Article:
• Austrade is assisting with introductions and regulatory advice in several markets.
  • All Pacific islands report close to zero occupancy rates in resorts and hotels. The cruise industry is closed. All air traffic has either ceased or is available only on an ‘essential use’ basis. There is widespread advocacy for an extension of the proposed trans-Tasman ‘bubble’ to accommodate Pacific nations.
  • Importers and wholesalers in Fiji are having difficulty arranging freight. Since the merger of Neptune and PDL into NPDL, shipping from Australia to some Pacific nations goes via New Zealand. Currently freight can take 6–8 weeks via New Zealand. This imperils supplies of perishable goods. Businesses who use consolidators find that loads of one or two containers struggle to gain passage because they are displaced by larger consignments. Importers are planning stock for 3–5 months in advance, as airfreight is currently too costly.
  • Help may be on the way. Maersk has resumed shipping to Fiji after a 7-year absence. Maersk is now operating two 2500 twenty-foot container capacity vessels between Suva, Lautoka and Auckland, Tauranga, Nelson, Timaru and Lyttleton in New Zealand. Fiji Ports Corporation Ltd expects this new service to increase competition.
  • The PACER Plus trade agreement came into force on December 13 2020. The Cook Islands join New Zealand, Australia, Samoa, Solomon Islands, Niue, Kiribati and Tonga, which have all ratified the agreement. The aim of the agreement is to help the island nations to become more active partners in regional and global trade. Opportunities for Australian businesses will increase over time. Austrade is working with the Office of the Pacific in DFAT, Pacific Trade Invest, New Zealand Trade and Enterprise and various Pacific business chambers to develop a business engagement strategy and webinar information program.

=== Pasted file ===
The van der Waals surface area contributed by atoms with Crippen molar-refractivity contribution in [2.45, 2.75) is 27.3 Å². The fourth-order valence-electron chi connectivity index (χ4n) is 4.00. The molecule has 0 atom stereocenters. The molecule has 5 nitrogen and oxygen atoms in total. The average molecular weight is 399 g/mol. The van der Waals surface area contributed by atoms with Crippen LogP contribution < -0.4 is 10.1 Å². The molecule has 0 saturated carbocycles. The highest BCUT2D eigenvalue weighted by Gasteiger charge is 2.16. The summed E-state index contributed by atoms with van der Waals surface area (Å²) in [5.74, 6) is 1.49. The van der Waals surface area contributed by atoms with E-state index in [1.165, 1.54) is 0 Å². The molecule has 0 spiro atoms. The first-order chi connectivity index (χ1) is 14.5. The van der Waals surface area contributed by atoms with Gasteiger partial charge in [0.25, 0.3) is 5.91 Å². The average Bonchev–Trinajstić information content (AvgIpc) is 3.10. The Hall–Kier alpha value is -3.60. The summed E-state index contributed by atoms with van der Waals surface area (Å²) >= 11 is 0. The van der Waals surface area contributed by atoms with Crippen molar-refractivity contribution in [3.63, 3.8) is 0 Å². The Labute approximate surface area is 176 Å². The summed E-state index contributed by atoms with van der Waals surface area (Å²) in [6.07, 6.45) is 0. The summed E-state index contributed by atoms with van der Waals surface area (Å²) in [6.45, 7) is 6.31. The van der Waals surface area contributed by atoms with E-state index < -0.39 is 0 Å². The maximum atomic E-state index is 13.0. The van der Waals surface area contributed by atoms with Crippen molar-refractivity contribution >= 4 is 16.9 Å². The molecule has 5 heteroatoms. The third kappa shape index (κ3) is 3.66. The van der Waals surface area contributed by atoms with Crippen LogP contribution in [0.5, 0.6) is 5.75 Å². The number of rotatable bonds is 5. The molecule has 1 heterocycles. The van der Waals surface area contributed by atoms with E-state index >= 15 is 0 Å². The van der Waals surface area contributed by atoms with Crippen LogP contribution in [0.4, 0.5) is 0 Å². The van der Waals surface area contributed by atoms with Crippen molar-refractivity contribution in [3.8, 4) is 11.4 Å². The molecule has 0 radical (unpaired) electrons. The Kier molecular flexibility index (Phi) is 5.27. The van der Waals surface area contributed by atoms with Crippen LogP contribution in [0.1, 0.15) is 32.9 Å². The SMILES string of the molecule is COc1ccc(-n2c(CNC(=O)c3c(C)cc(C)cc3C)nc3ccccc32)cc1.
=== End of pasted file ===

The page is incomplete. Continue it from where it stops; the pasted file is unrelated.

• Fiji’s tourism sector continues to be severely impacted by the COVID-19-related downturn. There are knock-on effects for unemployment and social dislocation throughout the formal and informal economy. Tropical cyclones Yasa and Ana have added flooding and storm damage to the strain: the Australian Government and the ADF are rendering assistance.